Laura U. Marks
Enfolding-unfolding aesthetics offers a way to think alongside the complex and mysterious world of processes that Tenderfoot explores. It conceives of the universe as physical—matter plus energy. Thinking this way allows us to understand all things or beings as “matter from the outside, consciousness from the inside,” as Peirce wrote, and to respect the processes whereby matter, energy, and (not necessarily human) thought come together.
The universe is traversed by waves of unfolding and enfolding. The infinite (the cosmos) is deeply enfolded and unknowable in itself. From it certain things are creatively unfolded, by passing through filters (I call them Information) that frame or quantify the infinite. I call the beings that unfold Images, because they are perceptible, to some other being, somewhere. Then at some point, after moments or eons, these beings fold back into the Infinite. They continue to exist, but in enfolded form, and may unfold again as parts of new processes.
I admire the ingenious parking-spot-holders of Beirut, sturdy squatters that, dragged into place, save a spot for you to park car. These are some I photographed in 2006. Repurposed from discarded stuff, they unfold the qualities, energies, and creativity of materials and people through the filter of Beirut’s vigilante parking system. Beautifully singular, while indicating larger physical, social, and political patterns, the parking-spot-holders give us a feel for how beings unfold from and enfold back into the infinite.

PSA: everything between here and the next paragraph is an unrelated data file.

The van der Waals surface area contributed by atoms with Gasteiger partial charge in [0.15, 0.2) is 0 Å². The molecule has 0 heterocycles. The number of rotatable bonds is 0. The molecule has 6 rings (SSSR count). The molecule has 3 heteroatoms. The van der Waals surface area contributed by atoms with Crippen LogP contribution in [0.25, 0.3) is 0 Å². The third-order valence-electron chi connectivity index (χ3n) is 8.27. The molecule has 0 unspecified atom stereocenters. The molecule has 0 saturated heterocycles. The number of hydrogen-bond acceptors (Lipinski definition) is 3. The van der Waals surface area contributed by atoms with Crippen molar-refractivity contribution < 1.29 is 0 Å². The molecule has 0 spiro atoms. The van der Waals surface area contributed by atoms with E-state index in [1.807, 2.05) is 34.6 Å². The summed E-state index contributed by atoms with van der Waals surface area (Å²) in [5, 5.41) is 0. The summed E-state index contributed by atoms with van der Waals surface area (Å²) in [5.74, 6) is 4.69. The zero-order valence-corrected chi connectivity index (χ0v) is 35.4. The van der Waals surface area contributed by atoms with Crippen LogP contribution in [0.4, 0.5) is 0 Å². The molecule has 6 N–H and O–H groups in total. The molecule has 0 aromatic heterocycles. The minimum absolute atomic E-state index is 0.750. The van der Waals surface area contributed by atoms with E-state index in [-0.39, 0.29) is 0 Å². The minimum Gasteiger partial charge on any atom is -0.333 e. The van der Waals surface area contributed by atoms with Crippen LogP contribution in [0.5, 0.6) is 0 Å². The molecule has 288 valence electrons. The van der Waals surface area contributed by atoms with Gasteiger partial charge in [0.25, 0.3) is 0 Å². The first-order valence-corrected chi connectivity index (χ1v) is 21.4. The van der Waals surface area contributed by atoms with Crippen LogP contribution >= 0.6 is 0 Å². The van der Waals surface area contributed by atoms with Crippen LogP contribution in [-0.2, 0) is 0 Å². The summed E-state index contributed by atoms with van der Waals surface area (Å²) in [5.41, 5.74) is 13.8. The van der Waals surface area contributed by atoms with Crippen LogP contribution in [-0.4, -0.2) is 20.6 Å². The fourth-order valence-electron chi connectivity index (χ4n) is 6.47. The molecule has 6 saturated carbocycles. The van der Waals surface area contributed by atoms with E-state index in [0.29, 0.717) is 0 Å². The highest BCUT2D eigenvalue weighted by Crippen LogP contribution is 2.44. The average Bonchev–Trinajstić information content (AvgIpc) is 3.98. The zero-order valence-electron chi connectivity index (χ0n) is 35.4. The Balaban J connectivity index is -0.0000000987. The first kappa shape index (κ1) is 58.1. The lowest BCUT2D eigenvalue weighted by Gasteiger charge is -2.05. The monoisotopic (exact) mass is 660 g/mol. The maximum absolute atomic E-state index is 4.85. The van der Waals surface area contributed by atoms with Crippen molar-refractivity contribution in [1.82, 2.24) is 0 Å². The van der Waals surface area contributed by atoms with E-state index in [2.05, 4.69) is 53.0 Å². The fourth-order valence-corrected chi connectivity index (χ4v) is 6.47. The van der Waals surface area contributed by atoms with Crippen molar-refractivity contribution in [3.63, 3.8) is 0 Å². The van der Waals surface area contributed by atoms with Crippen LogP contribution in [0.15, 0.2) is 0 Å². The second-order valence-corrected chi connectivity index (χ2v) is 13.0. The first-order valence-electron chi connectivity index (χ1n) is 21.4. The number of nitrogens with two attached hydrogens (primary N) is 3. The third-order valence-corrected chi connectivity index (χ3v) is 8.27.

Laura U. Marks works on media art and philosophy with an intercultural focus. She programs experimental media art for venues around the world. Dr. Marks’ most recent books are Hanan al-Cinema: Affections for the Moving Image (MIT, 2015) and Enfoldment and Infinity: An Islamic Genealogy of New Media Art (MIT, 2010). With Dr. Azadeh Emadi she is a founding member of the Substantial Motion Research network, substantialmotion.org. Dr. Marks is Grant Strate Professor in the School for the Contemporary Arts at Simon Fraser University in Vancouver. www.sfu.ca/~lmarks